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  1. In Defense of Emergent Individuals: A Reply to Moreland.Joshua Johnson - 2014 - Faith and Philosophy 31 (1):91-104.
    J. P. Moreland has recently raised a number of metaphysical objections to the theory of Emergent Individuals that is defended by Timothy O’ Connor, Jonathan Jacobs, and others. Moreland argues that only theism can provide a sufficient explanation for human consciousness, and he considers the theory of Emergent Individuals to offer a competing naturalistic explanation that must be refuted in order for his argument to be successful. Moreland focuses his objections on the account of emergence advocated by the defenders of (...)
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  • Can I Survive Without My Body? Undercutting the Modal Argument.Joshua Mugg - 2018 - International Journal for Philosophy of Religion 84 (1):71-92.
    Modal Arguments in the philosophy of mind purport to show that the body is not necessary for a human person’s existence. The key premise in these arguments are generally supported with thought experiments. I argue that Christians endorsing the Doctrine of the Resurrection have good reason to deny this key premise. Traditional Christianity affirms that eschatological human existence is an embodied existence in the very bodies we inhabited while alive. The raises the Resurrection Question: why would God go through the (...)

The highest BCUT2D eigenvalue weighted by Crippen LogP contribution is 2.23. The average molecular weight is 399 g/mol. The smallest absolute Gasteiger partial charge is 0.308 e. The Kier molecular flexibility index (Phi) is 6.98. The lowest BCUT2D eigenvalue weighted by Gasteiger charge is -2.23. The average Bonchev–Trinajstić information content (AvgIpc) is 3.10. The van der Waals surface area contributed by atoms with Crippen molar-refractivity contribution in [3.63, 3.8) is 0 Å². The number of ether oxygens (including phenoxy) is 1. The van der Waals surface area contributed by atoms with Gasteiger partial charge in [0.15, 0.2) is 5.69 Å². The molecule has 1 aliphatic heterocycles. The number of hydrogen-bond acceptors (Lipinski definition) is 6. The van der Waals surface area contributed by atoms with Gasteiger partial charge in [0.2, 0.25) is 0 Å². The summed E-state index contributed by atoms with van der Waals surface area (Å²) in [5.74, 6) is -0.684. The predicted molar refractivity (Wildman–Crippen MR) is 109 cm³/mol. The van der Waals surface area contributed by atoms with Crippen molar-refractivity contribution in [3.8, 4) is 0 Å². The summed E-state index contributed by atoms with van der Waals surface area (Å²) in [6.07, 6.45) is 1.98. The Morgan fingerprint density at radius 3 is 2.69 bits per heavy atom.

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  • The Possibility of Resurrection by Reassembly.Justin Mooney - 2018 - International Journal for Philosophy of Religion 84 (3):273-288.
    It is widely held that the classic reassembly model of resurrection faces intractable problems. What happens to someone if God assembles two individuals at the resurrection which are equally good candidates for being the original person? If two or more people, such as a cannibal and the cannibal’s victim, were composed of the same particles at their respective deaths, can they both be resurrected? If they can, who gets the shared particles? And would an attempt to reassemble a long-gone individual (...)
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